I did run some of my images for weeks, and one webapp in particular for months. After the first few days, though, I was always apprehensive about making changes to it, since I couldn't be sure my files were in sync with what was in the running system -- what if I'd forgotten to write a change to a file -- and since my system was running, I couldn't just reload from the file to make sure, since if there was a difference I'd lose the working copy in favor of one I'd replaced. It was all very nerve-wracking. In contrast, the systems I had that were written in Python could be changed and then bounced, trading about 5 seconds for all that stress, and the systems I had that were written in PHP didn't even need that; changing the file on disk was enough.
 I do know that I could have done this with CMUCL, but I assumed that there would eventually be a point at which I realized it was all worth it...
Nor am I knocking lisp. I think there are a lot of great things in various lisps: though I have specific nits to pick with each lisp I've actually used, some of the problems I encountered were due to attempting to solve problems I would have just lived with in other languages. I've said elsewhere that I think one of the reasons lisp languishes is that it's seductively powerful -- why spend time learning someone else's library when you can write the part you need in less time?
I agree with one of the g'parents, though, that lisps' strengths are in the macros and code-is-data areas, and passing over that in favor of things that most every competing language has in this era (built-in datatypes, nice IDEs, REPLs) seems severely underpromising.
Lisp is adequate in many ways, and excellent in others. But a lot of descriptions of why it's excellent focus on what appear to be trivialities. Maybe there's some sort of gestalt at work here, where the sum of these minor differences is greater than its parts, but if that's the case you're doing a really poor job describing it.
LispWorks comes with the full thing, including graphics and IDE by default. You put it on the machine, run it and it comes with everything INCLUDING the incremental compiler.
Zero assembly needed.
Java is usually developed in a batch fashion with lots of files, classes/modules, jars, ... it needs an IDE like Eclipse that keeps track of all the components, has a build process, assemble the components, load it into some virtual machine, connect the external debugger, etc. etc.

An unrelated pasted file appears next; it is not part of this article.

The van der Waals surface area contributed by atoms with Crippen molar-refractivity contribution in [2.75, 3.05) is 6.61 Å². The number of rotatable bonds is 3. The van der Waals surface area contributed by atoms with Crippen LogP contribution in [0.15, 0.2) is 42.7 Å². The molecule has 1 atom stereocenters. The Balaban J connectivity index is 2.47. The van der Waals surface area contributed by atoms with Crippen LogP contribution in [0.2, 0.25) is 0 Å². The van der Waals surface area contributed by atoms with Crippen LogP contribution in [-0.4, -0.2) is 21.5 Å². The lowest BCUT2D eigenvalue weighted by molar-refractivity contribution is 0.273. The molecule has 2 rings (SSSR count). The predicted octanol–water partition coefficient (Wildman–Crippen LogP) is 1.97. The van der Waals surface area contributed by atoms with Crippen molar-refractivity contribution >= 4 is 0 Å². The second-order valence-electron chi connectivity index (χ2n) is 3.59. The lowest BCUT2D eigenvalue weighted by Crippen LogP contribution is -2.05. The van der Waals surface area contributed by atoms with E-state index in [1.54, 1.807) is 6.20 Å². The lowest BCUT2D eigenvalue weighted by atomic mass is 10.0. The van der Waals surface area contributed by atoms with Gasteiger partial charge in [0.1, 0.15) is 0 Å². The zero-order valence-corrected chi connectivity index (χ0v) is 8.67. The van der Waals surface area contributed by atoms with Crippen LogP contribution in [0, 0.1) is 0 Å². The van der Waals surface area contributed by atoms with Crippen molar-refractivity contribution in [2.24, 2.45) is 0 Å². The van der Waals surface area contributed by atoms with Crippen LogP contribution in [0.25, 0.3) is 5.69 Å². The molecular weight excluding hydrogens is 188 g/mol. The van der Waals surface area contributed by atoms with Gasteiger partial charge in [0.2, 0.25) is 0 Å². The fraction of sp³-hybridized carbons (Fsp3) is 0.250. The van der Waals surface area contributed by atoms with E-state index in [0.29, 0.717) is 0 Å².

Lisp applications (here with LispWorks) are often developed with a single image and incremental modification.
This not a small thing. This is a huge difference in convenience. Something that seems to be important for HIM (and me).
This incremental development capability is one reason I prefer to use Lisp. For me a piece of software is not a bunch of files that are on the disk, compiled and linked and then started. MY mental model which I like best is to see an application as a sea of running objects which are communicating (the part of dead code on the disk is only necessary to jump start and assemble these objects). Once the program is running in some primitive fashion, I tend to prefer to think about modifying the running objects by a bunch of changes (the changes tend to be in files, sometimes code, sometimes data - often code that more looks like executable data). Not everybody uses the same mental models when developing and I am spoiled by interactive systems like the Lisp Machine (which Jack also knows), where the philosophy is very similar: http://lispm.dyndns.org/genera-concepts/genera.html
The lisp/smalltalk way: have all my tools within arms reach so I don't have to reach for anything while I'm developing. When I'm finished press a button to get everything I didn't end up using in the end put away.
Everyone else: have a very small set of tools so that I must constantly go back to the tool shed and pick up something I now need, often forgetting to put back things I'm not using anymore.
The second case is overstated in the case of at least MS Visual studio with Resharper, which will automatically suggest use statements when you use a class that isn't visible, and tell you about any includes that aren't being used. But with Lisp/Smalltalk (provided they have "tree shakers") you don't have to think about this, the computer will just do it automatically.
> In LispWorks you start the image and type to the listener.
I'm very new to Lisp (but not C, C++, Java, Python, and some other similar languages). Can you please tell me what an "image" is?
Typically you can start Lisp and just reload the memory from the heap dump (the image) on disk and do some automatic re-initialisations (for example reopen windows, reconnect to files and databases, restart processes, ...). All the code and data will be restored. You are back, where you saved the image before.
Imagine you would dump the memory of your JVM to disk and restart it later.
The Lisp vendor will provide you with an 'image' that contains the base language, some extensions, graphics, networking, editor, debugger, inspector, gui designer, etc.. You can then write a program, load all the program files, load all the data and configuration files and save an image. When you restart the image later, all your application code and data is back. This can save a lot of time during development.
The simplest way to understand this is to realize that you are basically living "inside" the running exe that you're writing.
Contrast this with e.g. C++ where you write a bunch of files, fight with the compiler until they turn into some black box exe, then run said exe and try to guess what it's doing based on the blueprints of your source file. To actually see what's happening inside the exe you would have to run some kind of debugger, but you can't take action based on what you see. You're looking through a glass.